The dad who drove me home after babysitting seemed surprised when I said I planned to be premed. After a pause he said, “Well, you’ve been oppressed for hundreds of years, so you should have an easier time getting into med school.” My brain froze. All I could think was “I’m only 17. What is he talking about?”
Summers during college I worked as an EMT. Despite my assurances that I was strong enough to do the job, every new male partner seemed dubious. Invariably, as he and I lifted our first patient on a stretcher, I’d pick up my side normally and he’d lift his slowly, thinking he had to accommodate me—and the patient would list to his side. Patients would occasionally berate him: “I almost fell on you!”
My first clinical rotation was surgery, mostly with Dr. M, an older male physician. He was amused by how patients responded to me. As I leaned toward a 70-year-old male who’d had a colon mass removed, he grabbed my hair and shook it, saying, “Hey, Cutie!” The next day, when I pressed on his stomach and asked where it hurt, he declared, “Wherever you touch feels better!” He may have meant to be sweet, but he made it hard for me to report on rounds. After that, Dr. M would ask if I’d healed anyone that day.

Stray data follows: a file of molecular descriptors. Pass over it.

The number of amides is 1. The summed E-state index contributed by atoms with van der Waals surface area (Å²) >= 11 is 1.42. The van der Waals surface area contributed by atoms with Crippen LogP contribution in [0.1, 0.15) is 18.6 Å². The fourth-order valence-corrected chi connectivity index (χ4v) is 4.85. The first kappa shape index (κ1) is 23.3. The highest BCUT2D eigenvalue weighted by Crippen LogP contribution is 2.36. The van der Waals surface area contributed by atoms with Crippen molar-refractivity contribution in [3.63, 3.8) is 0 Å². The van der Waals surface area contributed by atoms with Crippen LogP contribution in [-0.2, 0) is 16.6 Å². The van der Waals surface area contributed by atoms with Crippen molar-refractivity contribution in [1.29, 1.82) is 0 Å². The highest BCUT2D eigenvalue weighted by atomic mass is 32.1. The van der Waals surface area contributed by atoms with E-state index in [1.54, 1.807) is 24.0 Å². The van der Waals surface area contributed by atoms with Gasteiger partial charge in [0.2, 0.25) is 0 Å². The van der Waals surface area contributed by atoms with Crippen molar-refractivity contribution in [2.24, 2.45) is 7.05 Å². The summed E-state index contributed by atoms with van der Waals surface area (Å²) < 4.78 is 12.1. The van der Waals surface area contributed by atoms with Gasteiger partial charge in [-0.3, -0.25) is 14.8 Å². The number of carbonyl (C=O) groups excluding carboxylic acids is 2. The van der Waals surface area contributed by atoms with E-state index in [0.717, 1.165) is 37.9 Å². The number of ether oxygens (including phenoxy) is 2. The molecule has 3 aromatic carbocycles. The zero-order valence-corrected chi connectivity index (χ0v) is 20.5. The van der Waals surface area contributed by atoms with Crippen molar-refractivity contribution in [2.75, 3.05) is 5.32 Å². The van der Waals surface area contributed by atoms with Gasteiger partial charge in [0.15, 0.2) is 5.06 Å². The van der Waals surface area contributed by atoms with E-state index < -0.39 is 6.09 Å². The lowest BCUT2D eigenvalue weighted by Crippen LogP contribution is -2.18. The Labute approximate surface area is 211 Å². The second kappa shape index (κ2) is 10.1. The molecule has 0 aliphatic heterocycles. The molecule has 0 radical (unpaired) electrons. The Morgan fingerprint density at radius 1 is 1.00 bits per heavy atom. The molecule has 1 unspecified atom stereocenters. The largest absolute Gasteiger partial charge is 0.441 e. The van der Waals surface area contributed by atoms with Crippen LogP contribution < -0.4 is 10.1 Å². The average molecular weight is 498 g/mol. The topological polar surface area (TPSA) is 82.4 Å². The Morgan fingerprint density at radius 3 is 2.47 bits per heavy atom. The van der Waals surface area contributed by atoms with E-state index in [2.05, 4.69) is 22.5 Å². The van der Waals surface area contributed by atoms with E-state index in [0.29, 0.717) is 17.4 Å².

While on call in the hospital, I had questions about a few patients. J, the chief surgical resident, said we could go over them after dinner. But then he led me to his call room. I nervously flipped through my patient index cards before leaving on the pretext of checking some labs. It never occurred to me to say I didn’t want to meet in a room with nowhere to sit but a bed.
One of my residents on pediatrics was especially gifted with newborns. But when we sat down to sign out patients, he began running his finger gently up and down my arm, talking about the babies the whole time. I felt uncomfortable, but he hadn’t done anything overt—had he? I went back to Dr. M, hoping for guidance. After hearing me out, Dr. M asked how much longer I’d be working with this resident. Two weeks, I said. Dr. M advised me to just ignore it.
All this was by October of my first year in medical school. And such events still occur. But I’m grateful we now say out loud that they’re not acceptable, not funny, and not to be tolerated with a smile (because we look so much prettier that way).